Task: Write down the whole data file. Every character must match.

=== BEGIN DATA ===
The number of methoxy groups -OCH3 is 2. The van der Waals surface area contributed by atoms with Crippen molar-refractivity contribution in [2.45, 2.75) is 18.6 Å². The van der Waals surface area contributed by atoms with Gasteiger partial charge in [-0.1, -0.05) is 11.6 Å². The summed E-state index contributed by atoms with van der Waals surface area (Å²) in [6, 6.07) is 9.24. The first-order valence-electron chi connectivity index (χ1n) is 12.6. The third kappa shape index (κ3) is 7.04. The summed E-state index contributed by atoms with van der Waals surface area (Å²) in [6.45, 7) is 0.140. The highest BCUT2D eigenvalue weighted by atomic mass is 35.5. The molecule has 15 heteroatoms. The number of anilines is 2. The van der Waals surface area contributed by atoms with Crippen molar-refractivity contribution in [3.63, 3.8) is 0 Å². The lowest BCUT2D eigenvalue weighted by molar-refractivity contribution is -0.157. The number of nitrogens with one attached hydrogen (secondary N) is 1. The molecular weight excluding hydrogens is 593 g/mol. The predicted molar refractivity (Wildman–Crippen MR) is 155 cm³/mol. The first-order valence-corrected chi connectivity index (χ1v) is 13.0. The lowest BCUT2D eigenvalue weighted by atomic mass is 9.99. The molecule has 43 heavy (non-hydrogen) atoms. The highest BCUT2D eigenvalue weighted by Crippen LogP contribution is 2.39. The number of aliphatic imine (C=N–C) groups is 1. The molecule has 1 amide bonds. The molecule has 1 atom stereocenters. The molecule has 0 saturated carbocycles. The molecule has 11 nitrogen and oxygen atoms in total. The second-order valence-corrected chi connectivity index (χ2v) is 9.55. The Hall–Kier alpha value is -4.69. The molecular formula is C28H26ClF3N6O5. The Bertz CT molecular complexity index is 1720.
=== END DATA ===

The number of methoxy groups -OCH3 is 2. The van der Waals surface area contributed by atoms with Crippen molar-refractivity contribution in [2.45, 2.75) is 18.6 Å². The van der Waals surface area contributed by atoms with Gasteiger partial charge in [-0.1, -0.05) is 11.6 Å². The summed E-state index contributed by atoms with van der Waals surface area (Å²) in [6, 6.07) is 9.24. The first-order valence-electron chi connectivity index (χ1n) is 12.6. The third kappa shape index (κ3) is 7.04. The summed E-state index contributed by atoms with van der Waals surface area (Å²) in [6.45, 7) is 0.140. The highest BCUT2D eigenvalue weighted by atomic mass is 35.5. The molecule has 15 heteroatoms. The number of anilines is 2. The van der Waals surface area contributed by atoms with Crippen molar-refractivity contribution in [3.63, 3.8) is 0 Å². The lowest BCUT2D eigenvalue weighted by molar-refractivity contribution is -0.157. The number of nitrogens with one attached hydrogen (secondary N) is 1. The molecular weight excluding hydrogens is 593 g/mol. The predicted molar refractivity (Wildman–Crippen MR) is 155 cm³/mol. The first-order valence-corrected chi connectivity index (χ1v) is 13.0. The lowest BCUT2D eigenvalue weighted by atomic mass is 9.99. The molecule has 43 heavy (non-hydrogen) atoms. The highest BCUT2D eigenvalue weighted by Crippen LogP contribution is 2.39. The number of aliphatic imine (C=N–C) groups is 1. The molecule has 1 amide bonds. The molecule has 1 atom stereocenters. The molecule has 0 saturated carbocycles. The molecule has 11 nitrogen and oxygen atoms in total. The second-order valence-corrected chi connectivity index (χ2v) is 9.55. The Hall–Kier alpha value is -4.69. The molecular formula is C28H26ClF3N6O5. The Bertz CT molecular complexity index is 1720.